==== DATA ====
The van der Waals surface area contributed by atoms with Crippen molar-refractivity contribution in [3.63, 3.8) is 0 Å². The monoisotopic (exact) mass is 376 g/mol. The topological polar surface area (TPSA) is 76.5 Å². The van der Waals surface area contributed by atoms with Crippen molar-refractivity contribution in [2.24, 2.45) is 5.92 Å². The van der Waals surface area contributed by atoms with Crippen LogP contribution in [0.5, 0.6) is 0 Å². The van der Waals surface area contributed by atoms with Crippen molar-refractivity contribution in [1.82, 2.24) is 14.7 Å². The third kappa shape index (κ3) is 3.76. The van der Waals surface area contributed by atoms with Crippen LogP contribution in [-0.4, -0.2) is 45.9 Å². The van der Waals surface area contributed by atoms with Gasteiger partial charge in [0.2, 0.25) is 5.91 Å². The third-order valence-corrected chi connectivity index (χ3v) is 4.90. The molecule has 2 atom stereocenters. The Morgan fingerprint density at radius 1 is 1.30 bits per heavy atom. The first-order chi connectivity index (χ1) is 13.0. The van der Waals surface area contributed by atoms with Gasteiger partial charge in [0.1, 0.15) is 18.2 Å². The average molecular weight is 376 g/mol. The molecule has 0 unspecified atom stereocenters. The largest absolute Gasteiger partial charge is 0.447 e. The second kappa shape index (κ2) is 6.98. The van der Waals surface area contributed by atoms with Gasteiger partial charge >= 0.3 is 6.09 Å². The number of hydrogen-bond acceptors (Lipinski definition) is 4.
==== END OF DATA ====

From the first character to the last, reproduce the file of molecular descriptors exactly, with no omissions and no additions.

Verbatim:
The van der Waals surface area contributed by atoms with Crippen molar-refractivity contribution in [3.63, 3.8) is 0 Å². The monoisotopic (exact) mass is 376 g/mol. The topological polar surface area (TPSA) is 76.5 Å². The van der Waals surface area contributed by atoms with Crippen molar-refractivity contribution in [2.24, 2.45) is 5.92 Å². The van der Waals surface area contributed by atoms with Crippen LogP contribution in [0.5, 0.6) is 0 Å². The van der Waals surface area contributed by atoms with Crippen molar-refractivity contribution in [1.82, 2.24) is 14.7 Å². The third kappa shape index (κ3) is 3.76. The van der Waals surface area contributed by atoms with Crippen LogP contribution in [-0.4, -0.2) is 45.9 Å². The van der Waals surface area contributed by atoms with Gasteiger partial charge in [0.2, 0.25) is 5.91 Å². The third-order valence-corrected chi connectivity index (χ3v) is 4.90. The molecule has 2 atom stereocenters. The Morgan fingerprint density at radius 1 is 1.30 bits per heavy atom. The first-order chi connectivity index (χ1) is 13.0. The van der Waals surface area contributed by atoms with Gasteiger partial charge in [0.1, 0.15) is 18.2 Å². The average molecular weight is 376 g/mol. The molecule has 0 unspecified atom stereocenters. The largest absolute Gasteiger partial charge is 0.447 e. The second kappa shape index (κ2) is 6.98. The van der Waals surface area contributed by atoms with Gasteiger partial charge >= 0.3 is 6.09 Å². The number of hydrogen-bond acceptors (Lipinski definition) is 4.